Hypoxia-inducible factors promote breast cancer stem cell specification and maintenance in response to hypoxia or cytotoxic chemotherapy

Lisha Xiang, Gregg L Semenza

Research output: Contribution to journalArticlepeer-review

Abstract

Clinical studies have revealed that breast cancers contain regions of intratumoral hypoxia (reduced oxygen availability), which activates hypoxia-inducible factors (HIFs). The relationship between intratumoral hypoxia, distant metastasis and cancer mortality has been well established. A major mechanism by which intratumoral hypoxia contributes to disease progression is through induction of the breast cancer stem cell (BCSC) phenotype. BCSCs are a small subpopulation of cells with the capability for self-renewal. BCSCs have been implicated in resistance to chemotherapy, disease recurrence, and metastasis. In this review, we will discuss our current understanding of the molecular mechanisms underlying HIF-dependent induction of the BCSC phenotype in response to hypoxia or chemotherapy.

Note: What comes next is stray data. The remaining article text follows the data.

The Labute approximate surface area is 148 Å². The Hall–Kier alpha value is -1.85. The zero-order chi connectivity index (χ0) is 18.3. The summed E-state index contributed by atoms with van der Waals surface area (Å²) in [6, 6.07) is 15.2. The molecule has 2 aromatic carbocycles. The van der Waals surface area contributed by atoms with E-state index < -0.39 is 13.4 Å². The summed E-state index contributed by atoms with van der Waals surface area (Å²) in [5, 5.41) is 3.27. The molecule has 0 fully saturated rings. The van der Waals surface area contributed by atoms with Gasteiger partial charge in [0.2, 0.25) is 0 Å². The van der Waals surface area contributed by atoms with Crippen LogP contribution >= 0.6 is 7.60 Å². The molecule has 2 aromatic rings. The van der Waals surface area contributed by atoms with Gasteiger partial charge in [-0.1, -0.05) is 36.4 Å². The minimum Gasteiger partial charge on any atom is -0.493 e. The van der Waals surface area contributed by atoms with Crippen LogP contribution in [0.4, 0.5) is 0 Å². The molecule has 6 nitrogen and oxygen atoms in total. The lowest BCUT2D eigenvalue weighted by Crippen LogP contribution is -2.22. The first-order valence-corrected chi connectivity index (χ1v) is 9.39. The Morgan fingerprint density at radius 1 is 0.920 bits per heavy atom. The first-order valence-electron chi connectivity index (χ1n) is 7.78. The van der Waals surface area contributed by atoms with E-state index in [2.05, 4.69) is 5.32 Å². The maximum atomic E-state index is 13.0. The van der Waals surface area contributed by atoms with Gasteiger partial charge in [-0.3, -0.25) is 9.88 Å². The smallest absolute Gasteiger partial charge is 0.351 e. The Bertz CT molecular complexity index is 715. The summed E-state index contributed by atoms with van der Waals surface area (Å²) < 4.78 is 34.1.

Original languageEnglish (US)
JournalAdvances in Cancer Research
DOIs
StateAccepted/In press - Jan 1 2018

Keywords

  • Breast cancer
  • Chemotherapy
  • Intratumoral hypoxia
  • Metabolism
  • Metastasis
  • Nanog
  • Pluripotency factor
  • Relapse
  • Self-renewal
  • Stem cell

ASJC Scopus subject areas

  • Oncology
  • Cancer Research

Fingerprint Dive into the research topics of 'Hypoxia-inducible factors promote breast cancer stem cell specification and maintenance in response to hypoxia or cytotoxic chemotherapy'. Together they form a unique fingerprint.

Cite this